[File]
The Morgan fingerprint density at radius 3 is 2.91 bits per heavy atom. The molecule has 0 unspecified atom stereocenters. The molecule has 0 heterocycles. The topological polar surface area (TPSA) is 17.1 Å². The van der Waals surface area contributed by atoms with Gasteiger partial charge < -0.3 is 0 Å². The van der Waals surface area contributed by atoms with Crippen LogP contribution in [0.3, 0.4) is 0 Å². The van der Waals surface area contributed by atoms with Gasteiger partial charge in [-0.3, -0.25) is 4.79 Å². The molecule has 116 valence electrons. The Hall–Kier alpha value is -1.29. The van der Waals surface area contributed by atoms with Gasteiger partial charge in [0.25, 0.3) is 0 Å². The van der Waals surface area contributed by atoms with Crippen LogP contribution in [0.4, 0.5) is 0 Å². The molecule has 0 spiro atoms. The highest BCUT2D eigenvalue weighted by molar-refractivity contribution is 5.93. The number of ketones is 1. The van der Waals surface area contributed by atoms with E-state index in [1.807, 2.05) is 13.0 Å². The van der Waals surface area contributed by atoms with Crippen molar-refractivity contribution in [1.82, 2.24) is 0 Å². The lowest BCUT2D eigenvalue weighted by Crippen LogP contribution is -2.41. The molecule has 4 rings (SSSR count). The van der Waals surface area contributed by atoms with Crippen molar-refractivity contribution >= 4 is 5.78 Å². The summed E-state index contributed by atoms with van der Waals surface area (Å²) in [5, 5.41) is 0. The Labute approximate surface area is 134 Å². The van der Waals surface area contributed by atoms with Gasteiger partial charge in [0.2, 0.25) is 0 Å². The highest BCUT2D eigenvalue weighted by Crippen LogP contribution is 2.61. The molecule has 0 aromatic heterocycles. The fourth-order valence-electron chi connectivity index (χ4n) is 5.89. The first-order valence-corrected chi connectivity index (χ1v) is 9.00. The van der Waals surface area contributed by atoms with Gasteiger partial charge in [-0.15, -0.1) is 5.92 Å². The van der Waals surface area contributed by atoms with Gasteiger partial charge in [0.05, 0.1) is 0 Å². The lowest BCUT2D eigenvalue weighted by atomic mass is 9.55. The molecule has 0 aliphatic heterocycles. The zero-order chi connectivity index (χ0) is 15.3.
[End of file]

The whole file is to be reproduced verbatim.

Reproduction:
The Morgan fingerprint density at radius 3 is 2.91 bits per heavy atom. The molecule has 0 unspecified atom stereocenters. The molecule has 0 heterocycles. The topological polar surface area (TPSA) is 17.1 Å². The van der Waals surface area contributed by atoms with Gasteiger partial charge < -0.3 is 0 Å². The van der Waals surface area contributed by atoms with Crippen LogP contribution in [0.3, 0.4) is 0 Å². The van der Waals surface area contributed by atoms with Gasteiger partial charge in [-0.3, -0.25) is 4.79 Å². The molecule has 116 valence electrons. The Hall–Kier alpha value is -1.29. The van der Waals surface area contributed by atoms with Gasteiger partial charge in [0.25, 0.3) is 0 Å². The van der Waals surface area contributed by atoms with Crippen LogP contribution in [0.4, 0.5) is 0 Å². The molecule has 0 spiro atoms. The highest BCUT2D eigenvalue weighted by molar-refractivity contribution is 5.93. The number of ketones is 1. The van der Waals surface area contributed by atoms with E-state index in [1.807, 2.05) is 13.0 Å². The van der Waals surface area contributed by atoms with Crippen molar-refractivity contribution in [1.82, 2.24) is 0 Å². The lowest BCUT2D eigenvalue weighted by Crippen LogP contribution is -2.41. The molecule has 4 rings (SSSR count). The van der Waals surface area contributed by atoms with Crippen molar-refractivity contribution >= 4 is 5.78 Å². The summed E-state index contributed by atoms with van der Waals surface area (Å²) in [5, 5.41) is 0. The Labute approximate surface area is 134 Å². The van der Waals surface area contributed by atoms with Gasteiger partial charge in [0.2, 0.25) is 0 Å². The highest BCUT2D eigenvalue weighted by Crippen LogP contribution is 2.61. The molecule has 0 aromatic heterocycles. The fourth-order valence-electron chi connectivity index (χ4n) is 5.89. The first-order valence-corrected chi connectivity index (χ1v) is 9.00. The van der Waals surface area contributed by atoms with Gasteiger partial charge in [-0.15, -0.1) is 5.92 Å². The van der Waals surface area contributed by atoms with Gasteiger partial charge in [0.05, 0.1) is 0 Å². The lowest BCUT2D eigenvalue weighted by atomic mass is 9.55. The molecule has 0 aliphatic heterocycles. The zero-order chi connectivity index (χ0) is 15.3.